Page 25 - Food & Drink Magazine Jan-Feb 21
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                TRENDS FORECAST 2021
  shift in business models without a capable, committed and expert workforce.
New flexible ways of working will unlock productivity across industry. Add to this adaptation and innovation, especially a holistic approach to collaboration across the supply chain, and industry has the tools to deal with efficiency challenges as the market continues to recover.
One direct impact on industry in 2020 was a noticeable shift in the values which drove consumer spending, specifically the role of the brand in people’s psyches. Brands equated with comfort, prestige and familiarity. Consumers treated themselves to known brand products to the detriment of house and private label brands.
As we move into 2021, brands linked to optimism and positivity are likely to flourish during the post-pandemic times ahead. Brands will become a big part of the post-pandemic recovery and 2021 will see the rise of strong smart brands.
GOVERNMENT POLICY FOR INNOVATION AND GROWTH With the federal government’s Modern Manufacturing Strategy putting food and beverage manufacturing front and centre of a post-pandemic recovery, industry takes this cue to work with government on a number of reforms which drive manufacturing competitiveness.
The Australian Beverages Council has, on behalf of its members, presented to governments its post-
coronavirus recovery blueprint, which maps out a suite of concrete ideas for policy reforms to bolster investment in the sector including business tax reform; a better industrial relations environment, recognising new flexible ways of working; investment in skills development for future manufacturing; and reliable and well-priced energy.
SUSTAINABILITY THE KEY TO FUTURE SUCCESS People have had a chance in 2020 to step back and realise what’s important in life. This is a fundamental shift in consumers’ conscience. Most are more aware of being mindful consumers.
We believe there is going to be a greater social conscience in people’s spending coming out of the pandemic, especially in regard to sustainability, community causes and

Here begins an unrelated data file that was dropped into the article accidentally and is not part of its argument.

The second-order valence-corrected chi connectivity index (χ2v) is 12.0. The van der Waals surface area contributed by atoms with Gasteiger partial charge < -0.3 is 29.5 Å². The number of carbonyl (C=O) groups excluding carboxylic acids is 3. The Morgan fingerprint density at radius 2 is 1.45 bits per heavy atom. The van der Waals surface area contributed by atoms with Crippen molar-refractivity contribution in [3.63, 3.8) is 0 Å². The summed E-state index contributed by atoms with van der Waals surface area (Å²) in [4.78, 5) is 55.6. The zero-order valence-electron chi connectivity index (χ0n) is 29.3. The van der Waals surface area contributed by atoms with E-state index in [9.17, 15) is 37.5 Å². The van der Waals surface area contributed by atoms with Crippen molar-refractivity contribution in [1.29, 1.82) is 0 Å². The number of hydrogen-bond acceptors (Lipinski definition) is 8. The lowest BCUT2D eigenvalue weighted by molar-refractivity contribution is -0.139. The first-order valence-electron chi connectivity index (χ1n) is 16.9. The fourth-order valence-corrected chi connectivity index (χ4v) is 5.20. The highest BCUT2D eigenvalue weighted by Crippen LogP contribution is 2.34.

the environment.
We see industry accelerating its use of recycled product and consumers increasing their involvement in recycling schemes, such as the many container deposit schemes around the nation.
There is also deeper investment by government into creating better functioning rule sets that enable improved, smarter recycling of waste products. This will move Australia much more towards
a circular economy.
HEALTH AND WELLNESS CONTINUES TO RISE Alongside the social conscience comes an increased commitment to consumer health. The exponential rise we have seen in consumption of
products in the bottled water category will continue, as will the kombucha trend.
The growth in healthier products such as alcohol removed wines and alcohol free, probiotic beers and similar beverages will continue.
In many respects the COVID-19 pandemic created the impetus for the beverage industry to accelerate its investments in sustainability, to position us well for the “Great Reset”.
A more socially aware buying public will seek out an industry well across the challenges of being more environmentally mindful in its manufacturing and distribution.
A more savvy set of consumers want an industry that can meet them where they are – whether that’s on e-commerce or back in traditional channels.
And a government interested in modern manufacturing knows the Australian beverage sector can make the most of smart investments in workplace and skills reform, energy policy and a more rational taxation system. ✷
OPPOSITE: Remedy Drinks’ Wild Berry kombucha, launched in late 2020, with no sugar and the official recommendation tick from I Quit Sugar.
ABOVE: Naked Life added non-alcoholic RTD spritzes and sugar-free iced teas to its existing soda and tonic range.
RIGHT: Dairy Farmers expanded its A2 protein milk range with two market firsts – a flavoured variety with 25 per cent less sugar, and a probiotic white milk. | January/February 2021 | Food&Drink business | 25

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